A lot of Namibian roads are like this.  It is easy riding... until you hit heavy sand patches that can really make you squirm.




You can go off road here in the desert and it is surprisingly easy riding.  Just keep the power lines in sight and you should be OK.



This bike is an excellent choice for these rides.  It can do a lot of things pretty well. 




Atlantic coast on the right, sand dunes on the left.  I made it from Indian Ocean to Atlantic Ocean!




Offline witold_dc

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Re: A few thousand KMs across Southern Africa.
« Reply #17 on: May 16, 2011, 03:26:56 pm »
The dunes. 

Riding up should not be too hard at all, but riding down would be another story and I wussed out.  These dunes are 100s of feet tall and fairly steep.  Maybe if I was riding my own bike I would chance it.
 


Gloves make great kick stands.




Riding around in the sand is pretty hard.  I was never comfortable with it, but you just have to do it if you're here.



Exhausted. 




Good ol' sand storm.  Visibility of fog, with the added bonus of sand in your face.



Desert roads.




Riding into the eye of the storm.  No where to hide.


Offline witold_dc

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Re: A few thousand KMs across Southern Africa.
« Reply #18 on: May 16, 2011, 03:27:37 pm »
One way to save on lodging in Namibia is for the headlight to break and to sleep by the side of a random road. 




Motorcycle tan line




This is what big African trucks look like.  About 30% longer than the US trucks.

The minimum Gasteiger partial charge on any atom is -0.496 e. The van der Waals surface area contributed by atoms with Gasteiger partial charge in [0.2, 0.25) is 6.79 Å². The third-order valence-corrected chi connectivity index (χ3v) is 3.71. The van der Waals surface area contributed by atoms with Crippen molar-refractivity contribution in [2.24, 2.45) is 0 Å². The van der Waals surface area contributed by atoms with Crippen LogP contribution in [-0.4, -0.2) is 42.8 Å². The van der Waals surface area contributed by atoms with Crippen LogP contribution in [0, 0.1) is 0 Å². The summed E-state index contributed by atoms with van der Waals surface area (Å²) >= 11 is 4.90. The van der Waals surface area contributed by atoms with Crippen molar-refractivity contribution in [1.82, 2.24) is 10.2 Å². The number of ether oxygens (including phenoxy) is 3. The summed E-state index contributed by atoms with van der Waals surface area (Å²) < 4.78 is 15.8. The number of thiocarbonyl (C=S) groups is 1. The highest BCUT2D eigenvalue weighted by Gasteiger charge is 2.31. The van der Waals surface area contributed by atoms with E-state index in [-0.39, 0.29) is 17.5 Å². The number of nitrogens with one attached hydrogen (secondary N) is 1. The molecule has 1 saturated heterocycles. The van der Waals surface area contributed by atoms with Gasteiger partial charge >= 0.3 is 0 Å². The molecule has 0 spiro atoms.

This particular truck had some problems crossing the Kalahari desert.  I wonder how long it's been there.



Plastic Ram mount cracked.  This is my new and improved GPS mount.  Patent pending.


Offline witold_dc

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Re: A few thousand KMs across Southern Africa.
« Reply #19 on: May 16, 2011, 03:29:26 pm »
One of the biggest surprises for me turned out to the be amazingly good driving everywhere.  I thought it would be chaos everywhere, but in reality everyone drives very smoothly, signals their intentions, and gives adequate room and respect to others.  I felt like such an a** if I forgot to signal in Zimbabwe.

Biggest road danger is cows, goats, and donkeys that roam free.
 


The bike performed great and I see now why these bikes are so popular. They do a lot of things pretty well.




The trip was logistically very easy. The paperwork at each border was minimal.  I didn't do any research on particular border crossings.  I just showed up and kept my fingers crossed.



Back to the real world.  (pic is from the London airport shoe store.)




All these countries have a lot of police checks setup and I was pulled over at a lot of them.  I generally made an effort to engage and chat up the cops to steer the conversation in the direction I want and this has worked quite well.All encounters turned out to be cordial and friendly. Most of the time, they didn't even ask to see my driver's license.  And at one stop in Zambia, I actually persuaded a cop to let me ride his motorcycle.  Sadly, I have no photo of this.  Apparently, letting people ride your motorcycle is no problem, but taking a photo together is against police rules.